In an attempt to clear its ruined name, Arthur Andersen LLP made its plea to the Supreme Court Wednesday for a reversal of the firm's 2002 conviction for obstruction of justice in the Enron Corp. case.

The formerly venerable accounting firm, destroyed after it was found guilty for its role in the December 2001 implosion of the now infamous energy company -- Andersen's largest client -- argued that its conviction should be reversed because of improper jury instructions.

"A reversal of the lower court rulings would be tremendously significant for the ongoing business of Arthur Andersen and to the tens of thousands of former employees and partners of the firm, as well as for businesses and individuals across the country affected by the important legal issues under consideration," Andersen spokesman Patrick Dorton said in a statement issued Wednesday after the hearing.

At issue is whether the firm committed witness tampering when an Andersen attorney reminded employees of the company's document retention policy, leading to the shredding of two tons of Enron-related documents as it faced a possible Securities and Exchange Commission investigation.

After Andersen's conviction by a Houston jury, a federal appeals court upheld the decision and ruled in favor of the government.

Andersen has had help in its efforts to overturn the conviction from organizations such as the U.S. Chamber of Commerce and the National Association of Criminal Defense Lawyers, which both filed amicus briefs in the case.

"If the decision in this case is not reversed ... businesses of all types and sizes 'will be forced to act at their peril in making what had been routine business decisions, such as those related to document retention policies,'" the statement continued, quoting one of those briefs.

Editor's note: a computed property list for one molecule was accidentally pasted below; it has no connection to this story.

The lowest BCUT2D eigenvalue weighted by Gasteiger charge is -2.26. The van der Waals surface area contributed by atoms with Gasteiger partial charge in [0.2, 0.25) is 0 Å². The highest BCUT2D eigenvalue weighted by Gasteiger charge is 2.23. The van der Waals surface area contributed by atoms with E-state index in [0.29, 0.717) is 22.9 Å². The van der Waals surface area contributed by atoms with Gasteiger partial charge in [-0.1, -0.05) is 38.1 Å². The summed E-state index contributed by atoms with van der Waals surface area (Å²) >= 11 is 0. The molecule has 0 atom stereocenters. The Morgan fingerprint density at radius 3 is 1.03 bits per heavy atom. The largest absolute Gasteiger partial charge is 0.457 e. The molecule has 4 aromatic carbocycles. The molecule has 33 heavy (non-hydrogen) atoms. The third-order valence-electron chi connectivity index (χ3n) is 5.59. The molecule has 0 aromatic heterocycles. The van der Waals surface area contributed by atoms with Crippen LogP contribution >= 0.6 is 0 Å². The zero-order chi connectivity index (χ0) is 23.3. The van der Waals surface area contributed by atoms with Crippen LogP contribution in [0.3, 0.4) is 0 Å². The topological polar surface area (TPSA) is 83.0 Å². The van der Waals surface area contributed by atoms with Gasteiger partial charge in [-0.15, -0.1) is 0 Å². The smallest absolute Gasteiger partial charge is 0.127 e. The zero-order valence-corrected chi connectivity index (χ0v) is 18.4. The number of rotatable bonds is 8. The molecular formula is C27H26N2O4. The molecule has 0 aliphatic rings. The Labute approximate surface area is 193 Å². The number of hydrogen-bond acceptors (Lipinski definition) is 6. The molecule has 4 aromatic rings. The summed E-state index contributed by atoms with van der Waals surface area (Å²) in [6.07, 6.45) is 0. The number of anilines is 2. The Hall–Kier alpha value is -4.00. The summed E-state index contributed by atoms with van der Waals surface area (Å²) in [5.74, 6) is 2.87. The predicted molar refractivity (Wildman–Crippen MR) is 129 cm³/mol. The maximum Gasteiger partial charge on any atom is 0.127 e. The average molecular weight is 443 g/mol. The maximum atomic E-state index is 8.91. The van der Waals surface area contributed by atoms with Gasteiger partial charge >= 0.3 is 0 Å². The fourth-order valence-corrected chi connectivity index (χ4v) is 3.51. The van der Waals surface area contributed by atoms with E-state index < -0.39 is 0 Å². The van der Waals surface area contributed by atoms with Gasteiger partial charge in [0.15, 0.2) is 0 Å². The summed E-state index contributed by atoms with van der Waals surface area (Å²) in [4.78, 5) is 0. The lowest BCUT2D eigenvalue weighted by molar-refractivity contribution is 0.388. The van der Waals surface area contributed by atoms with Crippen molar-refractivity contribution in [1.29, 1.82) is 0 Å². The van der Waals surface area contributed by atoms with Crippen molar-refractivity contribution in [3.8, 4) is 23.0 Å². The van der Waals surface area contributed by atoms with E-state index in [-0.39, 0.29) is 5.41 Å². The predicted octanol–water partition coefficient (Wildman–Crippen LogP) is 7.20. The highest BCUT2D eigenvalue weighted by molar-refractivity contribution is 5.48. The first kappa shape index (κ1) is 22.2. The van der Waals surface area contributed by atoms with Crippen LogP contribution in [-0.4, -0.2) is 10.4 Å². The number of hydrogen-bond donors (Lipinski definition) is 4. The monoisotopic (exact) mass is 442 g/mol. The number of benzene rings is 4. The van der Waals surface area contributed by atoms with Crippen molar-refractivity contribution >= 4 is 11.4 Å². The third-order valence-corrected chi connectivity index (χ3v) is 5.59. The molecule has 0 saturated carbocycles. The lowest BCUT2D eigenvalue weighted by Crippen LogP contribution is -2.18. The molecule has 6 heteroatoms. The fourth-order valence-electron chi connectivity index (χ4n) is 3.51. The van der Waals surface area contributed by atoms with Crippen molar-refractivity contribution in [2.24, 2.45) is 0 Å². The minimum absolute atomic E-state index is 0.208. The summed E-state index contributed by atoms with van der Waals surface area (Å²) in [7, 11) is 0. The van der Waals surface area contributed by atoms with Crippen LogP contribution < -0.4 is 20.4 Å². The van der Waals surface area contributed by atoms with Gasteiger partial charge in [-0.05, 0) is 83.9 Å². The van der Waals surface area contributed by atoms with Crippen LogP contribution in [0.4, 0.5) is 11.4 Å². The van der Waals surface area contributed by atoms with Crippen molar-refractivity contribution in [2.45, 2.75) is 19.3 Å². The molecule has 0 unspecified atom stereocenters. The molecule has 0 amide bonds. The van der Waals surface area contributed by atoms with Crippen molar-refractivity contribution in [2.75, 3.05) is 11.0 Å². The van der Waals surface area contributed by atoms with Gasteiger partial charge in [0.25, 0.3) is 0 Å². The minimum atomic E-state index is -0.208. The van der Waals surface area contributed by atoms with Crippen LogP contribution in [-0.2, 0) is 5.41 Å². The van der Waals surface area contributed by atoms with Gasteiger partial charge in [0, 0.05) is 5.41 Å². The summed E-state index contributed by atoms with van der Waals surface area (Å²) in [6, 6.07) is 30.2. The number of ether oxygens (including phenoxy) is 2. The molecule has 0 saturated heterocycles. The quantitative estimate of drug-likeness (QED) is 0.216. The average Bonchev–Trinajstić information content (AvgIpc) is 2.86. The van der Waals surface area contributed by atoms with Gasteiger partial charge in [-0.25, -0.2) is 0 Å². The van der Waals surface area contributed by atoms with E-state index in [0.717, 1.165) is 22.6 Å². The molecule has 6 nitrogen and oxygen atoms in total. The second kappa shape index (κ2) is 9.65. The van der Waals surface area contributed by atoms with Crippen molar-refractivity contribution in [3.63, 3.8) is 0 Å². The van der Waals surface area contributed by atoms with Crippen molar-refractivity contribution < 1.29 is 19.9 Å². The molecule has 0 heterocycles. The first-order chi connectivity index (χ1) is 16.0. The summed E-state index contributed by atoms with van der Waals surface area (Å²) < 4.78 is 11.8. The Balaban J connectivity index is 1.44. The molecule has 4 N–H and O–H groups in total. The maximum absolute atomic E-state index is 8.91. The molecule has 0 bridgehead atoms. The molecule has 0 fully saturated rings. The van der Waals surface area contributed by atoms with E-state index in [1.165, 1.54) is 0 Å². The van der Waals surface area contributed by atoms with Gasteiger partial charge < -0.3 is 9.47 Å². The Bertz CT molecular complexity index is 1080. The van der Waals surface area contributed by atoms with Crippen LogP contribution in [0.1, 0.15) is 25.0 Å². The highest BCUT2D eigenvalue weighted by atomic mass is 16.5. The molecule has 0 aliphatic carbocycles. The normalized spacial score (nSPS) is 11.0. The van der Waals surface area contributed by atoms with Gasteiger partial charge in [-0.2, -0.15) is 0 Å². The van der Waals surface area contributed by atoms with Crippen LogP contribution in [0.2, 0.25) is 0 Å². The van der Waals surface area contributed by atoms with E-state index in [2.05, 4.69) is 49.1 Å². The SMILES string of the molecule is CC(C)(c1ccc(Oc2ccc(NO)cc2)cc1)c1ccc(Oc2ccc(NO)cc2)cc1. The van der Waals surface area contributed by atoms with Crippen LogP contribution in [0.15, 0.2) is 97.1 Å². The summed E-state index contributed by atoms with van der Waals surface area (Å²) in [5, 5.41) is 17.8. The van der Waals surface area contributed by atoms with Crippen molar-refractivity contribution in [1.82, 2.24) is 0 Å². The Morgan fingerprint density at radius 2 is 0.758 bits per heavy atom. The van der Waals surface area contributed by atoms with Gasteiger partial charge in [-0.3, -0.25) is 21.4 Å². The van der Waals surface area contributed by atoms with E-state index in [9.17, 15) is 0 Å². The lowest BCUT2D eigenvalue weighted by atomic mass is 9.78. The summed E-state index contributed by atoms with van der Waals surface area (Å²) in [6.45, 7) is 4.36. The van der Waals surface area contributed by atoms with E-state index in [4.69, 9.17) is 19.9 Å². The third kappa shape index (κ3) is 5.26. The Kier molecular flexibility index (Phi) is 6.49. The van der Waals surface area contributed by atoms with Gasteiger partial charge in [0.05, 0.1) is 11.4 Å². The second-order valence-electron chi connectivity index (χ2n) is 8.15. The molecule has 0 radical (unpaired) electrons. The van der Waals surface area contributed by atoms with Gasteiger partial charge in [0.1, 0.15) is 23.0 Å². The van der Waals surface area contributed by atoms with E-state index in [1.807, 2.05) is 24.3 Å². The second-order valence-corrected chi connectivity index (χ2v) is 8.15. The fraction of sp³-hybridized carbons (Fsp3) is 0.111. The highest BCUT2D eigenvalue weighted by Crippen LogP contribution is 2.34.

"We continue to believe strongly that the criminal prosecution of a firm of 28,000 people was unjustified and the ensuing collapse of Arthur Andersen was an undeserved tragedy -- for its employees, clients and the business community at large," the firm said.

The Justice Department, meanwhile, defended its prosecution of the firm. Deputy solicitor general Michael Dreeben told the court that the firm's document shredding was the corporate equivalent of "wiping down the crime scene before the police get there," the Associated Press reported.

A decision is reportedly expected before the court recesses for the summer in late June.

Earlier this week, Andersen agreed to pay $65 million to settle a class-action lawsuit brought by WorldCom Inc. investors, who alleged that the audit firm failed to protect them by not uncovering the $11 billion fraud at the telecommunications company. The firm also agreed to pay investors 20 percent of any remaining capital that it intends to distribute to its partners, and to pay the difference between the $65 million and any larger settlement in any other lawsuit it may settle in the future.

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